I deliberately kept the principal characters out of the game. The timeline in the RPG picks up one year after events in the books, and while I haven’t settled exactly where Thianna Frostborn goes after her journey to Thica, I know for a fact she’s not in Norrøngard right now. Neither is the dark elf Desstra. Karn *may* be back on his farm, or he may have gotten sidetracked heading home. But I didn’t want to “stat them out” and make them NPCs. So Stolki’s Mead Hall is in Bense, and Helltoppr is still in his barrow, but other than that, the RPG is populated with new characters. That being said, there are illustrations of them in the books – so you can technically see them.

Personally, I’m a sucker for any type of in-world games and activities that players can play as their characters. What was it like to make Thrones & Bones, Knattleikr, and Flyting as playable in the game?

Thrones & Bones came first. It dates back to when I was writing the first novel, Frostborn. The Norse played a game called hnefatafl before they discovered chess. In the novel, my female protagonist, Thianna, is a skilled knattleikr player. When I realized I needed a male co-protagonist, I wanted to give him something to be good at and it couldn’t be sports. So Karn Korlundsson because a hnefatafl player. I realized early on that I needed to know the rules—and there aren’t any. Not that we know. The Norse never wrote them down. There are quite a few reconstructions based on what we do know or can infer, and the various games in the tafl family can differ from each other a lot, right down to how many squares on the board and whether dice are involved. The more I looked into it, the more it made sense to create my own original game in the taft family. I built a board. Then I cherry picked rules from several of the best hnefatafl reconstructions, mixed in some of my own rules, and then play tested. I was fortunate in that my two oldest nephews were both chess champions in our state at the time, so I took them to Starbucks and set the game down between them, and they played each other for hours. I actually had to pry it out of their hands! That’s when I knew I had something. When it came to translating the novel into the game, including the game-within-a-game was a no brainer. Knattleikr came next. The rules for the sport are the only bit of text in the core book I didn’t write entirely by myself. I’d written rules, but then I hired designer Brian Suskind to write an adventure for the companion book, Sagas of Norrøngard. Brian didn’t like my rules and rewrote them. He fixed some things, but then he had me thinking about it, so I took what he did and made some changes, and we passed it back and forth until we had something we both liked. Flyting was a late addition, but I realized I needed all three of these Norse pastimes in the setting guide. And then it ended up coming into play in the second starter adventure.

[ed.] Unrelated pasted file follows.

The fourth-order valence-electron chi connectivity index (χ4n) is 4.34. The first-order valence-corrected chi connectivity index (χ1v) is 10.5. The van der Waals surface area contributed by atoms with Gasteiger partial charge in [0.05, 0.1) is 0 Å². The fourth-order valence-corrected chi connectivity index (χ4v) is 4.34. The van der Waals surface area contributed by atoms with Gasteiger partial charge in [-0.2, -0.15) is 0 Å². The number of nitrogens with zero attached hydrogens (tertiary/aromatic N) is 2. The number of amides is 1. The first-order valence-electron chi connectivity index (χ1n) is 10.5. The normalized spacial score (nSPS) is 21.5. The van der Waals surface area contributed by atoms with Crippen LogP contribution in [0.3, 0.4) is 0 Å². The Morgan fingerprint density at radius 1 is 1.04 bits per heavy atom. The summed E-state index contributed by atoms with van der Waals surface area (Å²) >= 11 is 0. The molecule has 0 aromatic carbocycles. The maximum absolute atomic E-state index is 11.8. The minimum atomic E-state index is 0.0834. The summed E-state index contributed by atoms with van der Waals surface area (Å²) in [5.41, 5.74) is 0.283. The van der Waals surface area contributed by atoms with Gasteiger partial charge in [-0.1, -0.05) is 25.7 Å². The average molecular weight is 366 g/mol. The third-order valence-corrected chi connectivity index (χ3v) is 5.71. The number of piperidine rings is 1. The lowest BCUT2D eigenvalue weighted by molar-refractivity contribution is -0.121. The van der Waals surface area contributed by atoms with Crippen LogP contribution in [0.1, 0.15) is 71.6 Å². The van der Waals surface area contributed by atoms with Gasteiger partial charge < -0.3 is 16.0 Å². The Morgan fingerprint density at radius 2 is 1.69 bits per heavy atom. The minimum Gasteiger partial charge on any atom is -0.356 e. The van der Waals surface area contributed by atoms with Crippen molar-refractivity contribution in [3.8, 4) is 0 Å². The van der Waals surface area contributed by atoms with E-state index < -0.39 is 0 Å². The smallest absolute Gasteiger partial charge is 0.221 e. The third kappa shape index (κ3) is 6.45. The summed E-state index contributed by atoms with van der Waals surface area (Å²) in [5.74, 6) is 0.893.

You offer a lot of unique ancestries and class options for players in the Player’s Guide, what guided you through that process of progression, and do you have a personal favorite character build to make?

With all the designs, I wanted to go to the actual Scandinavian myth and folklore, especially with monsters and subclasses. My favorite build, and one that’s proving popular with players, is the huldra völva. Originally, the huldra were just monsters. But they are the “hidden folk,” and they interact so often with humans, I realized there were probably a lot of huldra living among the Norrønir in secret, and if they are there, then you should be able to play as one! The völva was tricky. But mostly because I put myself into a corner and then had to see my way out. My neighboring country of Araland is a faux-Celtic setting, so in my mind Araland is where you get druids. I was thinking of the völva as another spellcasting class—the name translates as “carrier of the magic staff” so I was trying to make them wizards—and it was just so much trying to force them into a box they didn’t want to go in. Finally, I took a step back and looked at what the völva actually were – wandering seeresses who could shapeshift, see the future, and control the weather, and I went, “Doh! That’s a druid.”

To take a quote from the introduction to your setting guide, “A map is nothing without a viewer.” 
What has your experience been like working with artists to bring the world of Qualth to life with visuals with world and battle maps?